Count in dozens of trillions of commensal and unfriendly bacteria, fungi and viruses, (which are not cells, but do seek their place under your sun nevertheless) and you have much greater number of guest organisms to take care of, than of your own cells.



The human cell, illustration: encased into phospholipid bilayer membrane (made mainly of phospholipids and cholesterol) incorporating dense structure of membrane proteins (making nutrient, hormonal, neurotransmitter and other receptors, ion channels, excretion sites), glycoproteins (protein-sugar strands) and glycolipids (sugar-lipid strands), are the vital cellular organelles: cell nucleus with genetic material (chromosomes) and nucleolus (RNA synthesis site), rough endoplasmic reticulum (ER, protein/lipid synthesis), smooth ER (detox and other functions), millions of ribosomes, scattered throughout cytosol (fluid containing organelles) and attached on rough ER membrane (protein synthesis), mitochondria (the energy-producing factory), lysosomes (containing enzymes for degrading/recycling molecules), and Golgi apparatus (distribution of synthesized molecules).

Every second, millions of your cells die, and need to be replaced with new ones (worry not - it still makes only a small fraction of your total cell count). While young, your body is creating more cells than it loses; as you age, this gradually turns around. In any case, in order to sustain life of all those cells - that is, your own -

you have to supply them with necessary nutrients.

It is the bloodstream that carries this flow of life: blood forced out of the capillaries by the pulsating force of heartbeats baths the cells with nutrients and body-produced substances they need for proper functioning and regeneration. After fluid exchange with the cells, most of intracellular fluid is absorbed back to capillaries (small portion is absorbed by the lymphatic system), taking cells' metabolic waste to the channels of elimination: intestine, kidneys and skin.

The constant flow of blood ensures that this process never gets interrupted.

The big picture is as simple as that. Contents of the tissue fluid vary with the tissue and organ it surrounds, according to their specific functions. As long as it contains just what it needs to accomplish its nourishing, regulatory and janitorial functions to body cells, you are healthy. If it is missing something, or contains significant levels of destructive or interfering agents - the notorious among these being free radicals, chemical toxins or energy fields - your health suffers: the stage for the onset of a disease is set.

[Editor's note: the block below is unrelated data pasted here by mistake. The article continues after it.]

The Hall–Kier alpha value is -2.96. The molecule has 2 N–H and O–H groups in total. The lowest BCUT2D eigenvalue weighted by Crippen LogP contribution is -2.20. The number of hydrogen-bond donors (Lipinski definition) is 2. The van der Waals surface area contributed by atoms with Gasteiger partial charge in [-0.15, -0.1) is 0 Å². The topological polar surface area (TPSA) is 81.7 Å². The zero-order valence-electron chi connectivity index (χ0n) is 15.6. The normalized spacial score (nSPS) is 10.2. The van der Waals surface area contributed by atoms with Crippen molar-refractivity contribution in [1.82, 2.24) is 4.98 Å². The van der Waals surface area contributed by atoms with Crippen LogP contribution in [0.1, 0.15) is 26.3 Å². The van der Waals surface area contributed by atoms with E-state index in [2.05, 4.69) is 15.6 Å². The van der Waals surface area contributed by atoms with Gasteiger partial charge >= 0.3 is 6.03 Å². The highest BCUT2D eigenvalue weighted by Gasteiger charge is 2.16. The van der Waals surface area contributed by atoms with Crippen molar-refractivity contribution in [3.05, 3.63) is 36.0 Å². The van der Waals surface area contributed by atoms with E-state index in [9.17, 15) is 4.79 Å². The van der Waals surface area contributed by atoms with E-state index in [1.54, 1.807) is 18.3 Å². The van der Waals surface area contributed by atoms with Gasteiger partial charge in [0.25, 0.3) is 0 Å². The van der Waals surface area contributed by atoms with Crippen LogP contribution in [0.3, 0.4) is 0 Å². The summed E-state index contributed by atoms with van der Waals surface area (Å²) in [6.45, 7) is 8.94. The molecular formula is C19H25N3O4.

Your cells' nourishment and protection are the two out of three main ingredients of the recipe for health. You want to keep your cells happy, and give to them all they need to function, regenerate and multiply optimally. And, just as important, to protect them from harm.

Part of making sure that your cells get what they need is paying attention to your body's metabolic preferences. Not only that it will make you feel better if you eliminate foods that fall short of making you feel energized, or cause discomfort - foods that your body does well with may tell you something important about your health.

Optimization of your food intake is an ongoing, never ending process, for your nutritional needs - as well as your metabolism - vary from one time period to another, not seldom significantly. The most complex, and least understood part of body's metabolism is cellular metabolism - and it is the very foundation of your health.

The myriad of body cells work in amazing harmony. They are grouped and organized to perpetuate the cycle of life. Somewhat informally, we can sum up these basic functions as:

• acquiring oxygen (respiratory) and nutrients (eating, drinking,
digestion),
• distributing (cardiovascular, cellular) and elimination
• regulatory (nervous, endocrine),
• protective (integumentary, detox, immune) and
• motor (musculoskeletal). 

While each phase is necessary for the completion of the life cycle, the quality of it - in addition to the genetic base - clearly depends primarily on the quality of nutritional intake and digestion, as well as on the efficacy in elimination of toxic and potentially harmful agents. Since there is little you can do to optimize your genes, your main supports in the battle for your health are good digestion, quality nutrition and efficient detoxication.